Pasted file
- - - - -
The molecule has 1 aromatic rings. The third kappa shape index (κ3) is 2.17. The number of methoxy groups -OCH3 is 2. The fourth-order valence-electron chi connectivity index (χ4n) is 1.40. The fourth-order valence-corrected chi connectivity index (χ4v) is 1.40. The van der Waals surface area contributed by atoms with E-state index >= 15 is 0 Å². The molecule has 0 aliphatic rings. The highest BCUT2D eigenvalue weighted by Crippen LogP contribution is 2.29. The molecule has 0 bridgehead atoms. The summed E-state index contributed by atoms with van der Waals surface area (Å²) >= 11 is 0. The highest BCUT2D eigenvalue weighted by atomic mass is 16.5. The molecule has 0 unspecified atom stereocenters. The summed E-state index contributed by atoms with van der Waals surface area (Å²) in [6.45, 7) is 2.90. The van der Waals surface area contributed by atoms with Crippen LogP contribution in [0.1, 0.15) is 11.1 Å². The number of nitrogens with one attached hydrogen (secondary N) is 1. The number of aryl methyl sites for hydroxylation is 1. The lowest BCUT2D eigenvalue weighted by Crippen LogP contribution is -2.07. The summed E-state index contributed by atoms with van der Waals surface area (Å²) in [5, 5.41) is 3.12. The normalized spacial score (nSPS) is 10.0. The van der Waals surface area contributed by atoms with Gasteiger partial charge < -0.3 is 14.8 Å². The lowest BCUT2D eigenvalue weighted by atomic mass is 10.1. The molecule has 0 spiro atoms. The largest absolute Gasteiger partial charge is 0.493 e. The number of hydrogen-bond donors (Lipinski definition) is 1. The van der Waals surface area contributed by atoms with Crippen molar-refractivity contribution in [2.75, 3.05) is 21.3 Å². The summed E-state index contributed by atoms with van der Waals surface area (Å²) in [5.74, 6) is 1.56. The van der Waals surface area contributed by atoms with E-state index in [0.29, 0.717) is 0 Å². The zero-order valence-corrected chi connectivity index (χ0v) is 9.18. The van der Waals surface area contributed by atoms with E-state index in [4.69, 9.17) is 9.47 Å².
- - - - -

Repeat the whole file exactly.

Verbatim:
The molecule has 1 aromatic rings. The third kappa shape index (κ3) is 2.17. The number of methoxy groups -OCH3 is 2. The fourth-order valence-electron chi connectivity index (χ4n) is 1.40. The fourth-order valence-corrected chi connectivity index (χ4v) is 1.40. The van der Waals surface area contributed by atoms with E-state index >= 15 is 0 Å². The molecule has 0 aliphatic rings. The highest BCUT2D eigenvalue weighted by Crippen LogP contribution is 2.29. The molecule has 0 bridgehead atoms. The summed E-state index contributed by atoms with van der Waals surface area (Å²) >= 11 is 0. The highest BCUT2D eigenvalue weighted by atomic mass is 16.5. The molecule has 0 unspecified atom stereocenters. The summed E-state index contributed by atoms with van der Waals surface area (Å²) in [6.45, 7) is 2.90. The van der Waals surface area contributed by atoms with Crippen LogP contribution in [0.1, 0.15) is 11.1 Å². The number of nitrogens with one attached hydrogen (secondary N) is 1. The number of aryl methyl sites for hydroxylation is 1. The lowest BCUT2D eigenvalue weighted by Crippen LogP contribution is -2.07. The summed E-state index contributed by atoms with van der Waals surface area (Å²) in [5, 5.41) is 3.12. The normalized spacial score (nSPS) is 10.0. The van der Waals surface area contributed by atoms with Gasteiger partial charge < -0.3 is 14.8 Å². The lowest BCUT2D eigenvalue weighted by atomic mass is 10.1. The molecule has 0 spiro atoms. The largest absolute Gasteiger partial charge is 0.493 e. The number of hydrogen-bond donors (Lipinski definition) is 1. The van der Waals surface area contributed by atoms with Crippen molar-refractivity contribution in [2.75, 3.05) is 21.3 Å². The summed E-state index contributed by atoms with van der Waals surface area (Å²) in [5.74, 6) is 1.56. The van der Waals surface area contributed by atoms with E-state index in [0.29, 0.717) is 0 Å². The zero-order valence-corrected chi connectivity index (χ0v) is 9.18. The van der Waals surface area contributed by atoms with E-state index in [4.69, 9.17) is 9.47 Å².